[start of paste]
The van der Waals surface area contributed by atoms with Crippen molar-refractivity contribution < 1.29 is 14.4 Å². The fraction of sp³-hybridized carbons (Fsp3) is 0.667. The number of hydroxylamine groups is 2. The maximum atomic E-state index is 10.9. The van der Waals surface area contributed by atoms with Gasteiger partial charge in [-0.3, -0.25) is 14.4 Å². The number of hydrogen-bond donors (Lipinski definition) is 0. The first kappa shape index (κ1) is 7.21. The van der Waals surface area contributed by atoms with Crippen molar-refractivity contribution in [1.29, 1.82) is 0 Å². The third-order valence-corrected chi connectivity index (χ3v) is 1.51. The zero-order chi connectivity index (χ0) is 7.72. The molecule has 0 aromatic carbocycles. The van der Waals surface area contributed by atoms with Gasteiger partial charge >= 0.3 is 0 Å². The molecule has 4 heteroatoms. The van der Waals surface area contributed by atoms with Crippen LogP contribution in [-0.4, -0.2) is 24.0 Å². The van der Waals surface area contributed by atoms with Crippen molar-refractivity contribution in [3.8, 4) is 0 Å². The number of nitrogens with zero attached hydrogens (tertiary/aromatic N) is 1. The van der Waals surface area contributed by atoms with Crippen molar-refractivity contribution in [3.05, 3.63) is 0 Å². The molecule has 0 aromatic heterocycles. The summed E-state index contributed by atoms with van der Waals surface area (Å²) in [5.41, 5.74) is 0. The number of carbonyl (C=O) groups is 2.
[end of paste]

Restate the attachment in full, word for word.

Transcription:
The van der Waals surface area contributed by atoms with Crippen molar-refractivity contribution < 1.29 is 14.4 Å². The fraction of sp³-hybridized carbons (Fsp3) is 0.667. The number of hydroxylamine groups is 2. The maximum atomic E-state index is 10.9. The van der Waals surface area contributed by atoms with Gasteiger partial charge in [-0.3, -0.25) is 14.4 Å². The number of hydrogen-bond donors (Lipinski definition) is 0. The first kappa shape index (κ1) is 7.21. The van der Waals surface area contributed by atoms with Crippen molar-refractivity contribution in [1.29, 1.82) is 0 Å². The third-order valence-corrected chi connectivity index (χ3v) is 1.51. The zero-order chi connectivity index (χ0) is 7.72. The molecule has 0 aromatic carbocycles. The van der Waals surface area contributed by atoms with Gasteiger partial charge >= 0.3 is 0 Å². The molecule has 4 heteroatoms. The van der Waals surface area contributed by atoms with Crippen LogP contribution in [-0.4, -0.2) is 24.0 Å². The van der Waals surface area contributed by atoms with Crippen molar-refractivity contribution in [3.8, 4) is 0 Å². The number of nitrogens with zero attached hydrogens (tertiary/aromatic N) is 1. The van der Waals surface area contributed by atoms with Crippen molar-refractivity contribution in [3.05, 3.63) is 0 Å². The molecule has 0 aromatic heterocycles. The summed E-state index contributed by atoms with van der Waals surface area (Å²) in [5.41, 5.74) is 0. The number of carbonyl (C=O) groups is 2.